“Bagel, Lox and Torah” Saturdays at Har HaShem

“Bagel, Lox and Torah” Saturdays at Har HaShem

Nothing goes better with Torah Study than bagels, lox, and cream cheese. So if it is a Saturday morning around 9 a.m at Congregation Har HaShem in Boulder, you can find both, and some 30 to 40 interested souls, who are there to chew on it all.

“I used to work at a congregations that called it ‘BLT’ — Bagels, Lox and Torah, but then the recession hit and we changed the name to Bagels, Learning and Torah,” Rabbi Fred Greene, says with a chuckle. This one hour weekly study session with Rabbi Greene, which each week draws many familiar faces, and always a few new ones, could easily be called ‘BLLLT,’ Bagels, Lox, Learning, Laughter and Torah, because there’s plenty of everything.

There’s lots of reasons people show up around the long rectangular table (with additional seats lining the walls of the large, open room to accommodate everyone), but most would say it is for spiritual and intellectual sustenance…rather than the delicious carbs. People come for a deep dive into the weekly Parsha, and for a chance to ask questions, and share their thoughts. It’s a lively, participatory, learned, group. Each week, it seems like there are as many perspectives, laughs, and hands raised to ask a questions, as there are poppy seeds on a bagel.

These Torah Study sessions are open for all — to drop in once to check it out, or to become a regular. You don’t have to be able to read Hebrew, and you don’t have to do any preparation before hand…even though many people in the room do both. There is certainly varying levels of Jewish literacy among the group, but what is shared is the desire to listen, learn, while showing respect for other people’s opinions. 

Ira, who has been coming to study Torah on and off for 8 years isn’t alone when he says, “Study in a group allows me to build connection with others, hear different viewpoints and feel the presence of G-d.”

Rabbi Greene, who came to Har HaShem in 2015 was committed to leading a weekly Torah Study followed by prayer minyan. “It’s meaningful when we get to see ourselves in Torah,” he says. “We get to see that it doesn’t have to be something foreign, abstract, something we are only told about. Torah Study helps us bring meaning into our lives and that’s why we are here.”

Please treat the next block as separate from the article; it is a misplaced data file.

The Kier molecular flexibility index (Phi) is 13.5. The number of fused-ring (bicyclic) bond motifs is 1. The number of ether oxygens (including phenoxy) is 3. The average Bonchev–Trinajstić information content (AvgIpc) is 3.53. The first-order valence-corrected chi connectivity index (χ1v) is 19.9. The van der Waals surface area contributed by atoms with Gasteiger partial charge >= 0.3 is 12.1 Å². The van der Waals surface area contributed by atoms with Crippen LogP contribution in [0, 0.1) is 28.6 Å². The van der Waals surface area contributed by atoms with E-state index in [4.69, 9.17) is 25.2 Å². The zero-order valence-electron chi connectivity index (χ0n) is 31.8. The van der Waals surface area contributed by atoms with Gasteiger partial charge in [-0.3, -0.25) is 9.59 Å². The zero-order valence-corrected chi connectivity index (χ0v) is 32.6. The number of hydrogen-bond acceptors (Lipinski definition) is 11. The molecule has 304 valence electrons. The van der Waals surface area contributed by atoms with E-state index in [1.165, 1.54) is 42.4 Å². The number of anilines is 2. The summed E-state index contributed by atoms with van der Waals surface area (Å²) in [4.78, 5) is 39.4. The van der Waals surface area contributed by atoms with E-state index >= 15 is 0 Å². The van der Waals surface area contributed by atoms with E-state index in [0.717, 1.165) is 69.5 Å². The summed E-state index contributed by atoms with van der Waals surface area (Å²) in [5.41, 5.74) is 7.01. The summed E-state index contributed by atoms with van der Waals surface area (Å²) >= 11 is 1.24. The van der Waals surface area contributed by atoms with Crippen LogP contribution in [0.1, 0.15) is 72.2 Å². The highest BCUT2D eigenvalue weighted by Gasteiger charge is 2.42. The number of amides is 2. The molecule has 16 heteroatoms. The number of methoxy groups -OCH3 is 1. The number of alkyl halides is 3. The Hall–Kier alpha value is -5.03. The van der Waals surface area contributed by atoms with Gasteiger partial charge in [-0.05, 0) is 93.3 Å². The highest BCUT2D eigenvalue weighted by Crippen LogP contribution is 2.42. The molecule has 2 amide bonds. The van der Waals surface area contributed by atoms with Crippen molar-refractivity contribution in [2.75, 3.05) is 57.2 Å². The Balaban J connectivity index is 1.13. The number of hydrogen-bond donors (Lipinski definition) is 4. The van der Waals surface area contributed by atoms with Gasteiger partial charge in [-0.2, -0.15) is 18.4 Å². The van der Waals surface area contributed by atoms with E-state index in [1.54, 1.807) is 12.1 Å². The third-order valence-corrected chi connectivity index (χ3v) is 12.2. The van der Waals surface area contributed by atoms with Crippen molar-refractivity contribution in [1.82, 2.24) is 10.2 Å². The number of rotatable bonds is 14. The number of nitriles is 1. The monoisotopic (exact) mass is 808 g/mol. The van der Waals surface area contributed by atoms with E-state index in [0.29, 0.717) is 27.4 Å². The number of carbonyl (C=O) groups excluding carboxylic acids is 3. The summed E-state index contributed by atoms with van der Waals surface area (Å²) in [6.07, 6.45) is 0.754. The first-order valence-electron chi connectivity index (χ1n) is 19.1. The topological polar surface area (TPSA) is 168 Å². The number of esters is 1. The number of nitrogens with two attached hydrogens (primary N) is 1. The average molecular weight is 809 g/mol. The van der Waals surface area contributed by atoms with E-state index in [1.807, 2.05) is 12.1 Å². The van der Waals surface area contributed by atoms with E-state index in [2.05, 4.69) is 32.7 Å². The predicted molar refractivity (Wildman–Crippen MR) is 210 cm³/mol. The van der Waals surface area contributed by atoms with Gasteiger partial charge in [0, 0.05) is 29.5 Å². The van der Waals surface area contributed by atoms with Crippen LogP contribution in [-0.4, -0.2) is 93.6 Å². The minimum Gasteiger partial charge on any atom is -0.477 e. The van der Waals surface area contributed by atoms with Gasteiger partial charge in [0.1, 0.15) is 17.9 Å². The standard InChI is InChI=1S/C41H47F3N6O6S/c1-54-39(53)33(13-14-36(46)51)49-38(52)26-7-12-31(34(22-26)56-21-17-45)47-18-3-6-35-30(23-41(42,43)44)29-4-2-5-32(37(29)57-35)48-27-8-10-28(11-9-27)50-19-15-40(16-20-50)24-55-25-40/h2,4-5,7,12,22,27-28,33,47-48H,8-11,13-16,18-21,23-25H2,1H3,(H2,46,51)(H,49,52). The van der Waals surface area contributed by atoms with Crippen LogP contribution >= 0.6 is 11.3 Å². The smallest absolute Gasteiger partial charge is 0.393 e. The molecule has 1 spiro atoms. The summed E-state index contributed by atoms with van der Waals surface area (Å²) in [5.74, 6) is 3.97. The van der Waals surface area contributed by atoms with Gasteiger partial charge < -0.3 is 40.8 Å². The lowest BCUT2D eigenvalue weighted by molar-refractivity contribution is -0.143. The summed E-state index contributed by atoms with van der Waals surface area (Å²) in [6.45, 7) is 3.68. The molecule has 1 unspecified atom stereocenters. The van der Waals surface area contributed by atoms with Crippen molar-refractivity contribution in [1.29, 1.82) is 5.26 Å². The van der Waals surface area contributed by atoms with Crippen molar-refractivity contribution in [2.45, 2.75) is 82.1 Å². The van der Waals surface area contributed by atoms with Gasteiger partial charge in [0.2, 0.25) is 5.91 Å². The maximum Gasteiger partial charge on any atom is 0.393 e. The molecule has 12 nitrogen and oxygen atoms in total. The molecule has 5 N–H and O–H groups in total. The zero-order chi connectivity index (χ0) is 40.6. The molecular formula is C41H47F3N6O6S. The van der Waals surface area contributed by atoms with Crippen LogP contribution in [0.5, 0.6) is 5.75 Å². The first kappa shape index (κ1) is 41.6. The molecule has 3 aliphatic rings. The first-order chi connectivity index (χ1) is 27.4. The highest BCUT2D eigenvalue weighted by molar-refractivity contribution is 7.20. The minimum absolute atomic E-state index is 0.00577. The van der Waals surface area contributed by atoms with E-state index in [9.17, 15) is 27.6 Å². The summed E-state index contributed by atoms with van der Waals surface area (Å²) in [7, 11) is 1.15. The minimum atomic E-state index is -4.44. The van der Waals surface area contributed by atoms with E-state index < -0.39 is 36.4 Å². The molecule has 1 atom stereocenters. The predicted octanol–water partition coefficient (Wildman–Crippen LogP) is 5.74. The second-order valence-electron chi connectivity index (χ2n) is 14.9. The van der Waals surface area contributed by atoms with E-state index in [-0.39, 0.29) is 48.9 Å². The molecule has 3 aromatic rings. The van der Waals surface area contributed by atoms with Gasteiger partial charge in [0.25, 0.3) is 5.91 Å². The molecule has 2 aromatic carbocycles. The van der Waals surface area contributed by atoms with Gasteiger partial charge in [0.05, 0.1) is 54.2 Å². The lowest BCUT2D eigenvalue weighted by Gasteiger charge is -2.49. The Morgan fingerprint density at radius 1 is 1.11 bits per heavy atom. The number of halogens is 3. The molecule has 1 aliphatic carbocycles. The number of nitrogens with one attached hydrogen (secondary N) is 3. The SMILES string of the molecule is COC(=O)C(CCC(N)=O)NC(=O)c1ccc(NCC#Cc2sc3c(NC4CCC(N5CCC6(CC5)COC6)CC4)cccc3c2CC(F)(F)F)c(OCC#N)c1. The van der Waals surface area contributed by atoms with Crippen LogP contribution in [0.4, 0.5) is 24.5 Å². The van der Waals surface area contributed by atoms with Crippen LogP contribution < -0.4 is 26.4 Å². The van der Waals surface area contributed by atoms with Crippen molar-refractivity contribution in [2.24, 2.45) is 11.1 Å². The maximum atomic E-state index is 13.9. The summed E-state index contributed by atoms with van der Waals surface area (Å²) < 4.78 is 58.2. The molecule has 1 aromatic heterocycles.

Each session starts with Rabbi Greene asking people to say hello and welcome to the people next to them, and then with a Blessing for studying Torah. It’s not unusual for a hand to shoot up immediately with a question about the blessing, or the meaning of the name of the Parsha. Sometimes before even one word of the text is read the room fills with comments and discussions and of course laughter. That’s how it goes….week after week.

One recent Saturday morning, when the group was starting over at the beginning of the Torah and looking at the text from the the very first Parshat, Bereshit, as always, the group had lots to say.

When Rabbi Greene offered the notion that Torah is a blue print for creating the world, someone chimed in that there is a Midrash (Jewish teaching) that says G-d studied Torah before creating the world. Others offered up interesting ideas like G-d speaks in multiple voices and that we can see sparks of Torah in those we disagree with.

You could tell how much Rabbi Greene appreciated the give and take because after each comment offered, he broke into his big smile and responded with an enthusiastic “Good question!” or “Nice!” or “Beautiful!” or “…love that!”

That morning, people were so eager to chime in to the discussion, that at 9:25 the Rabbi calls on three more people with raised hands, even though they had barely made any progress in the text. “Ok, so let’s have these three more comments and then I want to get back to reading because we have only gotten through the first 3 words so far….,” the Rabbi said trailing off.

“Is that a problem?” someone asks to no one in particular.

The room erupts in laughter, once again, because everyone knows that what they are doing in these mornings together is less about reaching a final destination or a completed Parsha, or a definitive answer. They are just all coming along, week after week, on a journey through the Torah, with a bunch of fellow travelers making frequent stops along the way for bits of Jewish wisdom, and bites on their bagel.

About Lori Dube

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